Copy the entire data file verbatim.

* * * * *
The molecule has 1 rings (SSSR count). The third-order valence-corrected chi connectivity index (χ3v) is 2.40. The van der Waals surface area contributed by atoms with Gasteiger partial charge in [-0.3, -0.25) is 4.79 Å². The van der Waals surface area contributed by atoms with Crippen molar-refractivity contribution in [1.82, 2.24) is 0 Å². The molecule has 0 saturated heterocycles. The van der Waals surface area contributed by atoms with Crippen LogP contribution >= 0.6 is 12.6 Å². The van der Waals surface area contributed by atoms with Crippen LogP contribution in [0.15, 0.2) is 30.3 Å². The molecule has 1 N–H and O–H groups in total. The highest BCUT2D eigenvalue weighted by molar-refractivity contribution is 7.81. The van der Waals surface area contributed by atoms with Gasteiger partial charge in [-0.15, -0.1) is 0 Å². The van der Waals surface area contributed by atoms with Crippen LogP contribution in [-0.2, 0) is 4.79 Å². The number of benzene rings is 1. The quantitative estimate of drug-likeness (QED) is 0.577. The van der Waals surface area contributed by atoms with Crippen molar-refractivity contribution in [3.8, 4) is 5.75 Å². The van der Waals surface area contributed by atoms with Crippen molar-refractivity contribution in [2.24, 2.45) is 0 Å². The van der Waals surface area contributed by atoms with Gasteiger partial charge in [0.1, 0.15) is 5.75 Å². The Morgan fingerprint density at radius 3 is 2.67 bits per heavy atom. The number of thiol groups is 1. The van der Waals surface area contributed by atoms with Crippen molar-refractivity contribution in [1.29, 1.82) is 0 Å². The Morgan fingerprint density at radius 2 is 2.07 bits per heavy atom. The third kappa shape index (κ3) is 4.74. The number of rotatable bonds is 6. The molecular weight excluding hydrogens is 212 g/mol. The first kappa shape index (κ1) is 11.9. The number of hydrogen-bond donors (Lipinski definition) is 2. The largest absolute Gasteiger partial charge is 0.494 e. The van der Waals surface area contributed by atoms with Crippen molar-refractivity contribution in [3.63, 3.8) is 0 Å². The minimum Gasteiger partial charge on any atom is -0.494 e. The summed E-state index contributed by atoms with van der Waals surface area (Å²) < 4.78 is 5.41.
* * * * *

The molecule has 1 rings (SSSR count). The third-order valence-corrected chi connectivity index (χ3v) is 2.40. The van der Waals surface area contributed by atoms with Gasteiger partial charge in [-0.3, -0.25) is 4.79 Å². The van der Waals surface area contributed by atoms with Crippen molar-refractivity contribution in [1.82, 2.24) is 0 Å². The molecule has 0 saturated heterocycles. The van der Waals surface area contributed by atoms with Crippen LogP contribution >= 0.6 is 12.6 Å². The van der Waals surface area contributed by atoms with Crippen LogP contribution in [0.15, 0.2) is 30.3 Å². The molecule has 1 N–H and O–H groups in total. The highest BCUT2D eigenvalue weighted by molar-refractivity contribution is 7.81. The van der Waals surface area contributed by atoms with Gasteiger partial charge in [-0.15, -0.1) is 0 Å². The van der Waals surface area contributed by atoms with Crippen LogP contribution in [-0.2, 0) is 4.79 Å². The number of benzene rings is 1. The quantitative estimate of drug-likeness (QED) is 0.577. The van der Waals surface area contributed by atoms with Crippen molar-refractivity contribution in [3.8, 4) is 5.75 Å². The van der Waals surface area contributed by atoms with Crippen molar-refractivity contribution in [2.24, 2.45) is 0 Å². The van der Waals surface area contributed by atoms with Gasteiger partial charge in [0.1, 0.15) is 5.75 Å². The Morgan fingerprint density at radius 3 is 2.67 bits per heavy atom. The number of thiol groups is 1. The van der Waals surface area contributed by atoms with Crippen molar-refractivity contribution in [1.29, 1.82) is 0 Å². The Morgan fingerprint density at radius 2 is 2.07 bits per heavy atom. The third kappa shape index (κ3) is 4.74. The number of rotatable bonds is 6. The molecular weight excluding hydrogens is 212 g/mol. The first kappa shape index (κ1) is 11.9. The number of hydrogen-bond donors (Lipinski definition) is 2. The largest absolute Gasteiger partial charge is 0.494 e. The van der Waals surface area contributed by atoms with Crippen molar-refractivity contribution in [3.63, 3.8) is 0 Å². The minimum Gasteiger partial charge on any atom is -0.494 e. The summed E-state index contributed by atoms with van der Waals surface area (Å²) < 4.78 is 5.41.